Five More States Have Consented to Refugee Resettlement     

A website from the Lutheran Immigration and Refugee Service has a list of 39 states that so far have consented to refugee resettlement with hyperlinks to the relevant documents. This list includes five states that have so consented (three Republican governors (Idaho, Maryland and Missouri) and two Democratic governors (California and Nevada)) in addition to the 34 previously identified in a post to this blog:  [1]

Justifications for Consents

These five additional states provided justifications for their consent. Here they are along with those from four of the previously identified 34 states (Arkansas, Indiana, Tennessee and West Virginia).

Arkansas.[2] Governor Asa Hutchinson on December 23 issued a consent letter to Secretary Pompeo, stating, “Arkansans have a history of welcoming refugees. While we fully support control of our borders and oppose illegal immigration, we also value the contribution of immigrants and understand the importance of America continuing to be a welcoming nation for those truly seeking refuge and following the legal path to our land. Immigrants bring energy, a thirst for freedom, and a desire to pursue the American dream. This is America’s strength and part of our future.”

California.[3] In a December 20, 2019, letter to Secretary Pompeo, Governor Gavin Newsom said, “the State of California is proud to be a welcoming state, and is committed to the continued resettlement of refugees in partnership with local jurisdictions and community partners. California recognizes its resettlement programs and services are an indispensable lifeline to refugees who have been forcibly dispatched from their home countries and cannot rebuild their lives where they first fled.”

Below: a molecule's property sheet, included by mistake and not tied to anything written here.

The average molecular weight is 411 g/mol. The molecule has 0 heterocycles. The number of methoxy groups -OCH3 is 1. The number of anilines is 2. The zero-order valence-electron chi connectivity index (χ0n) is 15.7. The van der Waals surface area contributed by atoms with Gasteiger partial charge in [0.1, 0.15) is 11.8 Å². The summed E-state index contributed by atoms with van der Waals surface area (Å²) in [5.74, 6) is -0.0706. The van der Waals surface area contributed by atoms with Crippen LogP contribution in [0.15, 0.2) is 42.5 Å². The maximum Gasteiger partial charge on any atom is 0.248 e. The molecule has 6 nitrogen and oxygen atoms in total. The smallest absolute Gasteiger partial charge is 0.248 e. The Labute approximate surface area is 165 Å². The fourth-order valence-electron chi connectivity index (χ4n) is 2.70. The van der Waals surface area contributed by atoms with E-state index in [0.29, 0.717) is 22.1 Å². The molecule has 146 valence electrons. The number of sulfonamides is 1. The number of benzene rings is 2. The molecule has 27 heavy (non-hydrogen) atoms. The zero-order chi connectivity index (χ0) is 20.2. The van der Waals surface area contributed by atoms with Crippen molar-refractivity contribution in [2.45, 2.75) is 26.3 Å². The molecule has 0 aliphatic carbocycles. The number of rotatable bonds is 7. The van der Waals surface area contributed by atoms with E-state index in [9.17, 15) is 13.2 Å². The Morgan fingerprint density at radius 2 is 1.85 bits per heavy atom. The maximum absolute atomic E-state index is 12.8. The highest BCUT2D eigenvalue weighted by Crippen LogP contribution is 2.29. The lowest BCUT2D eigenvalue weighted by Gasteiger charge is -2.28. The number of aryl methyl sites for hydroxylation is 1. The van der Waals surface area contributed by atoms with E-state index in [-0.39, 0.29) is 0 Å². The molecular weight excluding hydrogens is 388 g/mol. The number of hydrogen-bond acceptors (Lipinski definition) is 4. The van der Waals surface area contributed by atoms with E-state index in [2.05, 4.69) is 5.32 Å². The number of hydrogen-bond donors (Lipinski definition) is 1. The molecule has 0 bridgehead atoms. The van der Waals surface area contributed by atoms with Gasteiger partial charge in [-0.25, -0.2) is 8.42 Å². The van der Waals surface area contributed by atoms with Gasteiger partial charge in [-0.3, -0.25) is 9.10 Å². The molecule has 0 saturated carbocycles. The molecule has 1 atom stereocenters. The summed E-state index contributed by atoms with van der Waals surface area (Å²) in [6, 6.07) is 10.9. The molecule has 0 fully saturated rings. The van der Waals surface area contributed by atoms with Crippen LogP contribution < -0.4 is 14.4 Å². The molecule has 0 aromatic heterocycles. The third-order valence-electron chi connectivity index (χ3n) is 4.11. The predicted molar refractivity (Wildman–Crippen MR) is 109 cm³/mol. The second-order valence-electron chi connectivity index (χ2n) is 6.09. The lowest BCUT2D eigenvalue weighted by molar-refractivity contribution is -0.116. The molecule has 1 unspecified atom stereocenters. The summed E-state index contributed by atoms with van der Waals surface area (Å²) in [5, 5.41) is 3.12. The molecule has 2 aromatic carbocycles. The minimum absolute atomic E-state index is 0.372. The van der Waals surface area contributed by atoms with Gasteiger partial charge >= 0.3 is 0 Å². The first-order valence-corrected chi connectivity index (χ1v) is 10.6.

Governor Newsom added, “The refugee resettlement program has a long history in California, spanning over 40 years and successfully resettling over 700,000 men, women and children. During these four decades, refugees continuously have contributed to the enrichment of our economy, culture, and society. California’s communities have flourished because of their diversity and ongoing ability to embrace refugees and immigrant families. . . . Refugees deserve our support and we will keep our doors open to these families and people to sustain  an inclusive California for all.”

Idaho.[4]  Governor Brad Little’s December 30, 2019 letter to Secretary of State Michael Pompeo merely said the state consented after all of its counties had consented.

Indiana.[5] Governor Eric Holcomb’s December 13th letter to to Cole Vega (Executive Director (Exodus Refugee Immigration, Inc.), “Indiana is a destination of certainty, stability and opportunity. As a state, we are on course to become the absolute best place in America to grow as an individual, a family, a business and as a community. Our long tradition of welcoming and helping to resettle refugees with support from our federal partners, shows the world the compassion of Hoosiers and our willingness to give others the ability to grow and prosper in the great state of Indiana.”